It is one thing to point out the degree of self-invention involved in Boswell’s undertaking, but what about the degree of invention? It was very much held against Boswell, in the last century but one, that the Johnson he made was very different from the Johnson who lived, and the feeling remains strong among some people that Boswell simply made his hero up. This can’t be true: Edmund Burke remarked that Johnson appeared greater in Boswell’s books than in his own, but he readily admitted, as did all of Johnson’s friends, that Boswell had, quite inexplicably but not unexpectedly, caught the living essence of the Johnson they had known. Reading the second volume of the Yale research edition of the original manuscript of the Life,you can see Boswell’s method in detail, his way of bringing conversations together, making them dramatic, cutting away extraneous material, sharpening. Boswell had a prodigious memory: his detractors find it difficult to believe that he could have remembered a whole evening’s conversation, and rendered it with this degree of complexity and character. There is some dispute about whether he took notes at the table; I think he sometimes did, though most often he stayed up all night writing in his Journal what people had said.
This edition of the original manuscript is part of an effort that has been going on at Yale since they began getting the papers more than seventy years ago. It is an amazing feat of scholarship and research – really amazing – and it opens up a vast window on 18th-century British letters. Looking at this new portion of the Life manuscript you see something stunning: Boswell changes the wording of Johnson’s speech all over the place, making his hero clearer, making him morally stronger. There may be no reason for us to fuss over this, but it does raise questions about Boswell’s method: are his alterations the work of memory, or are they choices in aid of invention?
On Saturday [1 May] May 1 we dined by ourselves at our old rendezvous the Mitre tavern. He was placid but not much disposed to talk. He observed that [the Irish mixed more/better with the English than the Scots did; their language was nearer to English as a proof of which they did/do very well as Players which Scotchmen could/do not.] ‘The Irish mix better with the English than the Scots do; their language is nearer to English as a proof of which they succeed very well as Players which Scotchmen do not.’
Although the sense is more or less the same, might we not wonder where Johnson’s words actually come from? Is Boswell fashioning sentences that are like something his hero would say? Is he in a sense mimicking Johnson? The manuscript is much more like the manuscript pages of a novel than a work of non-fiction. And Boswell uses his powers of deletion like a novelist too – in order to take a firm hand in the shaping of moral character on the page. At the end of the passage just quoted, he completely deletes the following sentences:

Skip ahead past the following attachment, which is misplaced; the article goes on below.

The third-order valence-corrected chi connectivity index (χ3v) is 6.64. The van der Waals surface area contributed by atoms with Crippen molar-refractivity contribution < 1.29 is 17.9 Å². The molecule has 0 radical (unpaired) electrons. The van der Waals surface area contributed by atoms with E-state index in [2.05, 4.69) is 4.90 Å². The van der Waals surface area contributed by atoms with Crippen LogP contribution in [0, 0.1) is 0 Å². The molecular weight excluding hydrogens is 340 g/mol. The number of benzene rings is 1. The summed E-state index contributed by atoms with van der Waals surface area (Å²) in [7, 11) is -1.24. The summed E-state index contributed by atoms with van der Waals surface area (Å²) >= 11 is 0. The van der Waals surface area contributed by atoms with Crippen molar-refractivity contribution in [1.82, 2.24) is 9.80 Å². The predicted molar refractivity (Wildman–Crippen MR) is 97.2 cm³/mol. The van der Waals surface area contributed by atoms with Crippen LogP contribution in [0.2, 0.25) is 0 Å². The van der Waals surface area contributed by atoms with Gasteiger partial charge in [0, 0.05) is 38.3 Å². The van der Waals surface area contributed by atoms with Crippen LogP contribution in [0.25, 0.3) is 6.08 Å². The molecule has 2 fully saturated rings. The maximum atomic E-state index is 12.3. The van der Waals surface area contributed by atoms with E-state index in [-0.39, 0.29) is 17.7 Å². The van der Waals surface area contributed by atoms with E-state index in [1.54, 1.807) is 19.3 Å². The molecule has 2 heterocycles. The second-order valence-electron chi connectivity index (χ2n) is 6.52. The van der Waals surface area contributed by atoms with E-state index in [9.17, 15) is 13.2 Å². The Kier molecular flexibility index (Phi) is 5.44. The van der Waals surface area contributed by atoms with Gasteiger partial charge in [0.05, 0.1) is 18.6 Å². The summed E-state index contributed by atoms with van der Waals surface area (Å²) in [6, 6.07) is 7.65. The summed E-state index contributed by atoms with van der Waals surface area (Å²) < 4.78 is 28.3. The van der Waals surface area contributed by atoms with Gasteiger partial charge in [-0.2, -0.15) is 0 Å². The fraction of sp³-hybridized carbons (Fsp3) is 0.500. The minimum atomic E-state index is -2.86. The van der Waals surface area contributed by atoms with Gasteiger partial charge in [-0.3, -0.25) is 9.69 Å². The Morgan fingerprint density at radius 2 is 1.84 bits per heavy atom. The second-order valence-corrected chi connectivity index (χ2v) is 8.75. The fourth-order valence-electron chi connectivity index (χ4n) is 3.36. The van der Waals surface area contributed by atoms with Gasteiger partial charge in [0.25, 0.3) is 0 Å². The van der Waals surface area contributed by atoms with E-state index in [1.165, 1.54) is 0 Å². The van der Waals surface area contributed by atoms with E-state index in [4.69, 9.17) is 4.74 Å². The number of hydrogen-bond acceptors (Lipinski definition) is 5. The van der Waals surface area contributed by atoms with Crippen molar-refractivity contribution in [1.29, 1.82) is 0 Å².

On this subject he once said with exquisite wit to Dr Barnard now Bishop of Kilaloe who expressed an apprehension that, were he to visit Ireland he might be as severe upon the Irish as upon the Scotch. ‘No, Sir; the Irish are a fair people; they never speak well of one another.’
If we understood why Boswell expunged this bon mot we would understand more about his method: was he protecting a confidence of the Bishop of Kilaloe, or guarding his hero by not making too much of his prejudices? Whichever: the old idea that Boswell was simply a stenographer is obliterated when you see what he chose to do with his own ink.
‘Know Thyself’ was Boswell’s motto, and his great discovery might be to have found a route to that knowledge by knowing other people. Of course, when it comes to literary innovation, you can’t always rely on the innovator himself to get the point of his own efforts, but Boswell conducted his business in a state of perfect confidence. He may have been, as David Hume remarked, ‘very good-humoured, very agreeable and very mad’, but he knew exactly what his talents were, and he drove them home. He wanted to be able to imagine Johnson in every conceivable human situation, and he would provoke him, and set him up, in ways that could be upsetting to his generally collusive subject. He pressed for a supper meeting between Johnson and John Wilkes because – not in spite – of the fact that they were adversaries; he observed how Johnson ate, how he walked, and would have followed him into the bedroom if there was matter of interest there. This can be very comical, as when he asks Johnson, apropos of nothing, what he would do if he were trapped in a castle with a newborn baby. Boswell knew only too well how to draw the moral character out of people.